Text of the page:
LGBT Myths…Busted: Gay Myths
The following is the second installment in our series "LGBT Myths... Busted!"
The "G" written by Chris Jarvis
5: Who’s the husband and who’s the wife?
We feel better as people when things are easily explained; putting people in categories makes us more comfortable. Although same sex marriage is becoming legal across the country at a faster and faster pace, this question was posed to gay men long before legal same sex marriage existed anywhere. To this day I still get asked this question. I’m married to a man and I’m a man. He’s my husband and I’m his husband. “Wife” is a female term so it doesn't apply to same sex male relationships. This ridiculous notion stems from the newness of same sex marriages. Traditional terms bleed over into our marriages because people don’t know how to label us. They’re uncomfortable with the concept of two men so they have to make one of us the wife. Silly. It also reinforces the ridiculous notion that gay men are effeminate.
It also expressed the ignorance people have about roles. They automatically try to define gender roles to same sex couples based on traditional couples. Not only do the terms husband and wife no longer define what a man and a woman do in a marriage (what if the man is stay at home?) but it has no relevance to same sex male couples. There’s no relevant link for this, it’s just common sense, so just stop it.
4: Same sex marriage threatens traditional marriage
The loudest argument since the battle for legalized same sex marriage began has been that it will threaten traditional marriage. If you just take it on face value, you might tend to agree. Of course, that’s if you put zero critical thinking into it. If you do, and come out of that, then you start to ask “how?” does it threaten traditional marriage. The answers get pretty hard to come by at that point. Our opposition states that legalizing same sex marriage will de-value traditional marriage. People may be less likely to get married if the scope of marriage steps outside the one man one woman and the breeding aspect of traditional marriage. First off, legalizing same sex marriage doesn’t legally do anything to traditional marriage. Letting us get married legally makes zero changes to the legality of opposite sex marriage. We’ll get married and so can they. Then they say that it weakens marriage. Excuse me, but allowing others into the mix of legalized, dedicated unions would appear to strengthen the union of marriage. It means more and more people are fighting to be a part of it. I could see their fear and rhetoric if the gay community was trying to legalize simpler divorce (which straights have already done) or to offer a “cheaper” version of marriage (which straights have already done), but we’re not. We’re just asking to be able to participate in the same legal civil rights (not religious) that have been afforded to straights for hundreds of years.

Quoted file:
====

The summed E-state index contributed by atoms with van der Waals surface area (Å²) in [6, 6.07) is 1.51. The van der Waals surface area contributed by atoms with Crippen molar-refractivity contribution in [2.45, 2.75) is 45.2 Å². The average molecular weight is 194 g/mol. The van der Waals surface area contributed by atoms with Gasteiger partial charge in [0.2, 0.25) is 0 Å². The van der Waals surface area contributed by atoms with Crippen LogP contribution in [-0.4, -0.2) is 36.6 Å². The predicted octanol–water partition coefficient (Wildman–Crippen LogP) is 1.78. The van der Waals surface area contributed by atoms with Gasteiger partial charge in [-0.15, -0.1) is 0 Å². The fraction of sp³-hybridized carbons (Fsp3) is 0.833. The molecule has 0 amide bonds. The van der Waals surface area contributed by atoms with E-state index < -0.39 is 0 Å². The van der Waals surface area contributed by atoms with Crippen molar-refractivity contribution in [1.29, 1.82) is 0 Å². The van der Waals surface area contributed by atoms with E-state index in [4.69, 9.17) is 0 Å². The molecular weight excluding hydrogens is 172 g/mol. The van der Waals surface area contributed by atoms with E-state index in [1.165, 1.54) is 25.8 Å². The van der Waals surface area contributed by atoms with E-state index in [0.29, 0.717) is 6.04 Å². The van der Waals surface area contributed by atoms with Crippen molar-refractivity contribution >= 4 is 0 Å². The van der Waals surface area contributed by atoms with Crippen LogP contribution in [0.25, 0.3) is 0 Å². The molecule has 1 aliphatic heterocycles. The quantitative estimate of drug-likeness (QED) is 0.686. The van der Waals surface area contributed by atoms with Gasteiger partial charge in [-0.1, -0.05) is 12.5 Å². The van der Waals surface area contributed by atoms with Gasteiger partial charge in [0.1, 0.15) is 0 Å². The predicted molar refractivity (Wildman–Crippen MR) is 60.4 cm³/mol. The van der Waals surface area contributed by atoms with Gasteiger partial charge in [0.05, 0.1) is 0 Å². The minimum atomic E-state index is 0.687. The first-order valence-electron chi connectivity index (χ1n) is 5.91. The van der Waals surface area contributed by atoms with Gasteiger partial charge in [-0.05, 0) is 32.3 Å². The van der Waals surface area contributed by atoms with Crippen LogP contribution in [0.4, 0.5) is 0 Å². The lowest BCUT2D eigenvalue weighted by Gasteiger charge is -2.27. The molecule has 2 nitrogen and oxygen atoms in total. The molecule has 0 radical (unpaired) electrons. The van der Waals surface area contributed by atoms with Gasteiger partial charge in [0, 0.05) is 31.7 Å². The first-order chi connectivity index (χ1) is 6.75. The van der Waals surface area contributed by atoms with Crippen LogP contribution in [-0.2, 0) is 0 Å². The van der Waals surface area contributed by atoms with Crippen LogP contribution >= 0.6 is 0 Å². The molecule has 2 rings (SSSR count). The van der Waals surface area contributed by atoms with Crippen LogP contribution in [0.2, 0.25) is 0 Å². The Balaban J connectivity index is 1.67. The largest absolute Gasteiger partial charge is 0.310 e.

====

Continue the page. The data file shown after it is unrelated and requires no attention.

There are lots of studies debunking the harm that same sex marriage might cause to opposite sex marriage. Let’s face it, opposite sex marriage has been in trouble for a very long time, long before we’ve been granted equality. Check out some of the science HERE
3: Gays can turn others gay
This is most often brought up as it relates to gay adults around children, such as teachers, parents, etc. Let’s face it, if gays can turn others gay, then it would be logical that straights could turn others straight. I don’t know about you, but I grew up with straight parents and family members, straight friends and straight influences, and the whole world was trying to make me straight. Didn’t work. I sat through Sexual Education and learned about how men and women did it (eww!). I rifled through my brother’s Playboy and Penthouse magazine (very quickly) and I watched men kiss women in movie after movie. Didn’t matter. Still gay. Given that the straight population far outnumbers the gay population (current estimation is that the number of gay Americans falls in the 3-4 percent range) it seems pretty unlikely that 96% of Americans would have such little influence over 3-4 percent of the rest. (The percentage of gay Americans is, of course, a bad estimate at best, for a variety of reasons)
No scientific study of ANY KIND has ever suggested that a person can be “turned” gay.
2: Gay men are pedophiles